Eye For Film >> Movies >> Hesher (2010) Film Review
Reviewed by: Nick Da Costa
Hesher is a power-rock parable centring on a blistering performance from Joseph Gordon-Levitt as the man himself. A trickster god, profanely wise, neither friend nor foe, but somewhere in the middle. Introduced as some kind of vengeful wraith, tossing incendiaries, both literal and verbal, he’s initially an irrepressible figment, but gains solidity and substance with every beat of his dark heart.
It’s a delight to see Gordon-Levitt return to the verbal virility of Brick after his role as a neutered sap in (500) Days of Summer. Natalie Portman is tempered innocence as Nicole, the damaged angel counterpart to Hesher, who stirs the fragile soul of the red hoodie-wearing TJ (Devin Brochu), our Sal Mineo in this Grimm Rebel Without A Cause fairytale.
On the surface it might seem a simple story of overcoming grief in the remains of a shattered family. Hesher is the raging ID that invades the home of TJ, a boy struggling to deal with the grief over the death of his mother, and left to practically fend for himself as his father - a comically subdued and bearded Rainn Wilson - sits in a sofa coma and pops pills. In the background there is the tender, almost translucent form of TJ’s grandmother (Piper Laurie, soft and serene) who is the only one who makes an immediate connection with the unruly new presence.
The film’s been compared to Little Miss Sunshine for its exploration of dysfunctional families, but this is far more explicit, and uneven, making certain scenes - such as the grandmother’s comical education into correct bong use - an odd mixture of the striking and the squandered, especially when you realise it’s supposed to lead to a moment of emotional impact and narrative resonance.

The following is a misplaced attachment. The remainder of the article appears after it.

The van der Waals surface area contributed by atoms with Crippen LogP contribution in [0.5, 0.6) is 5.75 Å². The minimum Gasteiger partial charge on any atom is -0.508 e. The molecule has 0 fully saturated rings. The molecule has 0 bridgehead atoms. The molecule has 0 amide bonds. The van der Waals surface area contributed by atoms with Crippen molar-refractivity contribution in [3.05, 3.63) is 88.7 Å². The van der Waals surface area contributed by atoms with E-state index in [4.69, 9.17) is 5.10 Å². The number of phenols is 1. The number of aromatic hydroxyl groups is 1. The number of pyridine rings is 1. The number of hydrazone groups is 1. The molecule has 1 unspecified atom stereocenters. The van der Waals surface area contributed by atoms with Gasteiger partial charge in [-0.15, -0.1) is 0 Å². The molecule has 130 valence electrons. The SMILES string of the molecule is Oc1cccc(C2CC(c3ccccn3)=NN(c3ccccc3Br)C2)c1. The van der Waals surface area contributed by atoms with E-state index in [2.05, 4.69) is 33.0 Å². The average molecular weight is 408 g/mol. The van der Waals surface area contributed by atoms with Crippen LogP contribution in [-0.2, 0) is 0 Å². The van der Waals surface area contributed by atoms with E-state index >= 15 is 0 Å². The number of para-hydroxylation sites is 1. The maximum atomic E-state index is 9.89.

What tone is the film trying to strike, exactly? Is it destructive noir or contemplative whimsy? An all to familiar theme in most indie flicks. With the cacophonous rock and the schizophrenic changes in Hesher’s mood it’s hard to tell. In fact, who is the real lead in this film? TJ’s quest is to recover a car, supposedly a defining moment in the film’s overall emotional tapestry, but you’re less interested in that than what Hesher will do next.
The film barrels towards a climax that, wrapped up in an amusing tale of testicle obliteration, cannot hide a soppy, and on the nose explanation of its metaphors. The movie best summed up by Rainn Wilson’s tear-stricken face as he helps push a coffin down the street: overplayed and far less subtly conveyed than it thinks.Reviewed on: 29 Jan 2010